Thursday, August 27, 2015

Hot Springs Cove

After waiting out six days of high winds in Nootka Sound, we finally got the opportunity to make our hop around Estevan Point. We woke up uber-early (for us) and pushed off from the Friendly Cove dock at 5:30am. The sun had just snuck over the horizon and shone unnatural and red through smoke from forest fires burning on Vancouver Island. 90 degree air temp, 78 degree water temp and forest fires on Vancouver Island? Scary. I wolfed down my granola, yogurt and morning tea in hopes that if I ingested them before we hit the swells maybe I wouldn't be sea sick. No such luck. The high winds gave way to a windless, rolly day offshore which gave us an easy, though slightly nauseous, passage. Estevan has a reputation for being rough and causing trouble, so we were happy to get off so easy.

We arrived at Hot Springs Cove before lunchtime and snagged the last spot on a super busy dock. Just two weeks before our arrival an old-fishing-boat-turned-restaurant had opened in the cove, so the kids and Jason were super excited to eat delicious salmon burgers for lunch instead of peanut butter and jelly, yet, again. We really felt like we had re-entered civilization at this point. Hot Springs Cove is an amazing place where hot, sulphury water bubbles up from the ground, picturesquely cascades over a beautiful, but stinky, waterfall and then tumbles into descending pools of various temperatures, depending on the tide level, below. Needless to say, it is a major tourist attraction and there is a constant stream of high-speed tour boats and seaplanes from Tofino shuffling tourists in and out all day long. As a sailboat spending the night the local advice is to wait until after 6pm and you can have the hot springs to yourself. On the first day we decided it would be interesting to see it at its peak... We could easily see it alone later.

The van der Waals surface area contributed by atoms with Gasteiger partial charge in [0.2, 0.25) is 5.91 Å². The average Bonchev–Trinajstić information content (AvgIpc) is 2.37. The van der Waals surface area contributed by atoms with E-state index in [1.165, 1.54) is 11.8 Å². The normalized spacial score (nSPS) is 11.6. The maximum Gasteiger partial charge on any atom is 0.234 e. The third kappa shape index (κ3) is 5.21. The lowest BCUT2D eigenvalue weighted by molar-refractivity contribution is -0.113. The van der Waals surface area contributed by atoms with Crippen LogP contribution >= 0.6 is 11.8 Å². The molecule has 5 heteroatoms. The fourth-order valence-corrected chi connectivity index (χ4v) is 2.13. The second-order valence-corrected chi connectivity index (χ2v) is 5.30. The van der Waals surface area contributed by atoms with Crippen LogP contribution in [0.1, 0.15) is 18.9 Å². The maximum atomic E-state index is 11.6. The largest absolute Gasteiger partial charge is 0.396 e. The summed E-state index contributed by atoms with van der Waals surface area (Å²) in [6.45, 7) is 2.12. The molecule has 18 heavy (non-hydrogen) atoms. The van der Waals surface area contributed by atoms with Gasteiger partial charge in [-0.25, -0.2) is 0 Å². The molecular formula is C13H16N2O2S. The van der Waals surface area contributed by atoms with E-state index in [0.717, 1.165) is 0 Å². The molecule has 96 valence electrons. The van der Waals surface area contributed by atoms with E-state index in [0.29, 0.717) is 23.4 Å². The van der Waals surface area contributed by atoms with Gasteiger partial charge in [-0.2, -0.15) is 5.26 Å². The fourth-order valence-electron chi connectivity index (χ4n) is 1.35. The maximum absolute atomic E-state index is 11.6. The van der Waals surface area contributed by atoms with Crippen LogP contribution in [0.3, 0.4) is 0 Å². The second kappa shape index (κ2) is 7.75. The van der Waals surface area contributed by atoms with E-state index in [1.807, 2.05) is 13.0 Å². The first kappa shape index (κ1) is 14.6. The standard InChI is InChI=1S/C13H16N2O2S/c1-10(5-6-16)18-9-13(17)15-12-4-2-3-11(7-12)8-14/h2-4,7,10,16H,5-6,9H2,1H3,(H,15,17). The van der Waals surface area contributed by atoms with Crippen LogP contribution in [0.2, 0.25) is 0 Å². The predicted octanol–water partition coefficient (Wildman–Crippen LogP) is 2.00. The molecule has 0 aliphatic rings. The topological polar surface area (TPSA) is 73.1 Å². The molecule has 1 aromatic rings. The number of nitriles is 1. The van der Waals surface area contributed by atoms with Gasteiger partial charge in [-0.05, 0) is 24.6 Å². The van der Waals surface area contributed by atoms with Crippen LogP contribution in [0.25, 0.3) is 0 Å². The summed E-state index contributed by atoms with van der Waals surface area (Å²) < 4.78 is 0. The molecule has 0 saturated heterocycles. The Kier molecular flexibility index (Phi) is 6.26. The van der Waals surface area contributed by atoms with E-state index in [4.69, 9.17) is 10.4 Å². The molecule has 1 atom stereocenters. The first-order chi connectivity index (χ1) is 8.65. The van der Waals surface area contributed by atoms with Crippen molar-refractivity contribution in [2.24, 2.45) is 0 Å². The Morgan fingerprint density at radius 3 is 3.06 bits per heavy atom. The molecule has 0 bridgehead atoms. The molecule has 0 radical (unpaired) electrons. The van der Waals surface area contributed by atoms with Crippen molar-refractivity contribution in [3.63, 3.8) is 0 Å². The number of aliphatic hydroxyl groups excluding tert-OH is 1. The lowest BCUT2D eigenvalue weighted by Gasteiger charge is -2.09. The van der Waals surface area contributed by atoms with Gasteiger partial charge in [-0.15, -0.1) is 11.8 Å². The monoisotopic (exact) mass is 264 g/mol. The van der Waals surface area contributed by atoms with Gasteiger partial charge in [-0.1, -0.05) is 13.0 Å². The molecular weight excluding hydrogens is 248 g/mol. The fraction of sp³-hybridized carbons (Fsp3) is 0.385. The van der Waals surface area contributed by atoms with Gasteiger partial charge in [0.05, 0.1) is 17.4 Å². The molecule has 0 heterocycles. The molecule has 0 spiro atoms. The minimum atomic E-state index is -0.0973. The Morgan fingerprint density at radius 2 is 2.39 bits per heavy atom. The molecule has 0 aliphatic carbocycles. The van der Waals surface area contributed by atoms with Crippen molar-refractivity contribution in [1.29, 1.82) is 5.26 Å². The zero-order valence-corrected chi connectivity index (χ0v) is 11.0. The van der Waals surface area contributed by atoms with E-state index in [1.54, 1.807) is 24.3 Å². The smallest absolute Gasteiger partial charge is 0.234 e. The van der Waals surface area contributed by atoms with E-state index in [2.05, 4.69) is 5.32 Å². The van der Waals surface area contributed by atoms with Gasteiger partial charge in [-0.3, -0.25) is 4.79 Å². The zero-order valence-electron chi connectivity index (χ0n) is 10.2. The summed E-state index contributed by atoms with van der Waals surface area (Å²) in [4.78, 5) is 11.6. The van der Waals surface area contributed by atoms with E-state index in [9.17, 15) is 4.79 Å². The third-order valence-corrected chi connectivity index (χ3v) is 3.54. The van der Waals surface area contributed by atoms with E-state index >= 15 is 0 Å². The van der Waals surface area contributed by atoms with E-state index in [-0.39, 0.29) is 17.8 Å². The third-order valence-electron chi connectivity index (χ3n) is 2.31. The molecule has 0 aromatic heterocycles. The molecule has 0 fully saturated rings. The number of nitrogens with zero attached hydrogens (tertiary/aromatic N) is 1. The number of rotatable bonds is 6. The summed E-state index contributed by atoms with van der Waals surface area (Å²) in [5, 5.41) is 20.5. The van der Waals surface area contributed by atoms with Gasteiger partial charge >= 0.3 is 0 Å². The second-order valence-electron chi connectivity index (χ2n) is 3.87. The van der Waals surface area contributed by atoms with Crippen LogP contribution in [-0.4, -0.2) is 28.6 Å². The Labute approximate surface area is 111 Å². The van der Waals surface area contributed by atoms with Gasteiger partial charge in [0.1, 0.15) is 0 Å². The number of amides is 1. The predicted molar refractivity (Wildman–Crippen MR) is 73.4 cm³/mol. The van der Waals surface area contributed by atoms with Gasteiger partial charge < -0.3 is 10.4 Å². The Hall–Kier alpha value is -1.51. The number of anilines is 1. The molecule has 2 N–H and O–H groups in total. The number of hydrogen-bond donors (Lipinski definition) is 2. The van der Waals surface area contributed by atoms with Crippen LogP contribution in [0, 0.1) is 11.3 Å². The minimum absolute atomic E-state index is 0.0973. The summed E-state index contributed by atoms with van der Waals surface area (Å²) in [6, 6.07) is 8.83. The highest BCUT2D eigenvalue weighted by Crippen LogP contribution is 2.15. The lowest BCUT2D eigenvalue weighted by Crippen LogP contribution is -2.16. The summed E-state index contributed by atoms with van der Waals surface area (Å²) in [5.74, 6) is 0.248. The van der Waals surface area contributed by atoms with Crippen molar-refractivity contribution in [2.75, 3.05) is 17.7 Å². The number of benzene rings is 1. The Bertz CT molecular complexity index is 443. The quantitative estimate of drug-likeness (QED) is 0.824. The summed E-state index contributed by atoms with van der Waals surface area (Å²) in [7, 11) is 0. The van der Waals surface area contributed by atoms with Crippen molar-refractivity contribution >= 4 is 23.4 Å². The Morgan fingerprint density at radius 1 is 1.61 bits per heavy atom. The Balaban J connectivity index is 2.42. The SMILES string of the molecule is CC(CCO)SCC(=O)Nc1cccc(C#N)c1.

After lunch we slipped into our bathing suits and walked the famous boardwalk carved with boat names. It was fun to check them all out along the way and we were excited to see some old dock mates and the Ballard contingent.

It was high tide when we arrived at the hot springs. We weaved our way down through boulders, pools and people and squeezed into a spot at the bottom where the waves pulsed in and out, sucking two delighted, squealing children back and forth. We had a lovely conversation with a Norwegian/Japanese couple from Tokyo where we learned which seaweed floating in the sulphury pool we could dry to make nori. We took a good look, but left these healthy, stinky, tourist infused specimens where we found them.

Back at the dock a crab boat passed by and yelled to see if we wanted any offer we couldn't refuse. He pulled up to the dock and we bought two Dungeness crabs and the owner of the fishing boat restaurant bought a halibut. We ate the crabs for dinner and then bought the freshest halibut burgers ever for lunch the next day. Yum.

The following day the weather finally cooled down and we spent the day relaxing on the boat and catching up on all things wifi. Jason's work was relieved to find out that we were still alive after so many weeks of silence. In the evening, after all the tour boats had left, we headed back to the hot springs for the solitude experience. A pack of wild half-wolf, half husky pups (who live across the way and swim over to the hot springs dock to beg food from all of the tourists) followed us all the way down the board walk to the hot springs. They were awesome. At the hot springs, we found another couple from the dock tucked into a pool down by the ocean. It was the only pool that was at a bearable temperature at low tide so we squeezed in between rocks nearby and had a nice conversation. Eventually they packed up and left and we had the place to ourselves. We decided to soak Scandinavian style, (no not naked!) alternately dipping in the hot pools and then cold. It was so invigorating. Once we'd had our fill, we walked back through the dusky forest to the dock where we were re-greeted by our new doggy/wolfy friends.

After two lovely nights at Hot Springs Cove, we fired up the engine to continue on our way. At first, all was well, but then the reassuring splooshing sound of water from the back of the boat stopped. Jason shut down the engine and began the process of trouble-shooting why the water intake was no longer working. After some back-and-forths on what we should or should not tear apart, he finally worked the hose loose that I thought he shouldn't and he discovered our problem. A poor little fish had met its maker in our water intake system. Sad. Jason pulled him out, put everything back together and we were on our way.

Click here for photos.